Board of Trustees to vote on pension compensation, tuition increases

By MaryCate Most

After a series of Board of Trustees committee meetings last week, the full board will convene Thursday on the Chicago campus to discuss and vote on a number of issues, including pension compensation plans, tuition and fees increases and electing the board’s officers for the coming year.

In the board’s Audit, Budget, Finance and Facilities Committee meeting, a competitive compensation plan meant to supplement faculty pensions was discussed, University spokesman Tom Hardy said.

“The recommendation is that the board provide a directive and some guidance,” Hardy said. “We need to be ready to act if it is decided that action is necessary to somehow supplement pensions so that we may remain competitive with other universities.”

The board will not decide on specifics of the compensation plan at this meeting but will instead ask University administration to assess the situation and recommend plans to the board at a later meeting.

“It will be up to the president and his team to come up with some recommendations for how a retirement supplement would be structured and funded,” Hardy said.

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    The board is also due to elect two members to the board’s Executive Committee, the board chair, the secretary, comptroller and University counsel. The Executive Committee currently consists of three members: Chairman Christopher Kennedy, Edward McMillan and Pam Strobel. These members are elected on an annual basis at the January board meeting and are appointed to a one-year term, according to the meeting’s agenda.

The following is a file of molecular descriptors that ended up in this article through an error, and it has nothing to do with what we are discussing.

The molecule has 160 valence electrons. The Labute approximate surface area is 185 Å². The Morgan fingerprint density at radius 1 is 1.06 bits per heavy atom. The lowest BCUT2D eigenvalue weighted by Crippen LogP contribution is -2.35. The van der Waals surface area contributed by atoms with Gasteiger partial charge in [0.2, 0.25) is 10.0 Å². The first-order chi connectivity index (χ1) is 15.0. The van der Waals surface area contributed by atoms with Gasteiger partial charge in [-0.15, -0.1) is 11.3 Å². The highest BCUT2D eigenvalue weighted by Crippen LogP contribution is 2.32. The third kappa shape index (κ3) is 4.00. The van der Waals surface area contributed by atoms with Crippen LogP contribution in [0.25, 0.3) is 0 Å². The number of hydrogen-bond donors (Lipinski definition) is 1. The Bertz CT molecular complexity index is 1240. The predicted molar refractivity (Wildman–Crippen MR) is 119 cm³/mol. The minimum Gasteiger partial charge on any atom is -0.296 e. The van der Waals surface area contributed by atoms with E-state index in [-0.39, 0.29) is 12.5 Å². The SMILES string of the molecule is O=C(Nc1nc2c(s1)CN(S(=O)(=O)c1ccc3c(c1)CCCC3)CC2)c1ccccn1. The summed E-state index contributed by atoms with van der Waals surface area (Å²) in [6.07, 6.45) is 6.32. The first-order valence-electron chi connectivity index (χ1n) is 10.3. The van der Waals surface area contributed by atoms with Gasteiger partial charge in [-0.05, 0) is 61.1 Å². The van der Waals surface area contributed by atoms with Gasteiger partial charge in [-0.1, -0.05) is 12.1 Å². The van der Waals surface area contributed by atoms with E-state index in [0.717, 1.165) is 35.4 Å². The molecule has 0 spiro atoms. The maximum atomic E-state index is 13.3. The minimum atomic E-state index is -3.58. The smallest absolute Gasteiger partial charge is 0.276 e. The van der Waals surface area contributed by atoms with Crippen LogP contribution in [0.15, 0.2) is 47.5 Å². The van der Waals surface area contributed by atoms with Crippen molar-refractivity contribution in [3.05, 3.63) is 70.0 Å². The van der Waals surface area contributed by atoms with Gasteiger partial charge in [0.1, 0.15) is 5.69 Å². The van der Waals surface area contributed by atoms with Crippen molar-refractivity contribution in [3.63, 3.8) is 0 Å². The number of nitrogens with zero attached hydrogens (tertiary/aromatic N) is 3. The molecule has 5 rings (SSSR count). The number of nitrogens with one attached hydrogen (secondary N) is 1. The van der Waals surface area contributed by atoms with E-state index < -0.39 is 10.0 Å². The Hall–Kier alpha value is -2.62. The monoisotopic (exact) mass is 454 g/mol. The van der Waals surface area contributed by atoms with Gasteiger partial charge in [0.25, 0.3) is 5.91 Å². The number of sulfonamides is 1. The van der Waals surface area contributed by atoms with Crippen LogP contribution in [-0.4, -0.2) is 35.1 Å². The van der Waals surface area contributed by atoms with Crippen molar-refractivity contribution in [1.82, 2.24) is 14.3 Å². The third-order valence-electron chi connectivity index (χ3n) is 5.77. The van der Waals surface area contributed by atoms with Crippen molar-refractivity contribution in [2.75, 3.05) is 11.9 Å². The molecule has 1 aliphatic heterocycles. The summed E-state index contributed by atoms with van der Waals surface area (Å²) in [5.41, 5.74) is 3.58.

In a recent Executive Committee meeting, members of the committee approved the University’s recommendation to award a State Farm Center renovation contract to Grunloh Construction. This action will be reported to the entire board at its meeting.

    The board is also expected to pass several resolutions suggested by the University that would increase the cost of tuition by 1.7 percent for incoming freshmen, the cost of fees by 2.3 percent and the cost of housing by 2 percent. These increases mirror last year’s tuition increases.

    “We are going to try as best as we can to stay with the rate of inflation and hope that the state funds us at the rate it did previously,” Hardy said. “We can continue to be more efficient and effective and hopefully rely on friends of the University and philanthropy.”

    University President Robert Easter also stressed the importance of minimizing tuition hikes in a statement earlier this month.

    “Affordability is a cornerstone of our land-grant mission, providing the opportunity that helps every deserving student unlock their potential and foster the talents that are critical to the future of our state and nation,” Easter said.

    The board will also meet in Chicago on Wedneday for a retreat. 

    MaryCate can be reached at [email protected].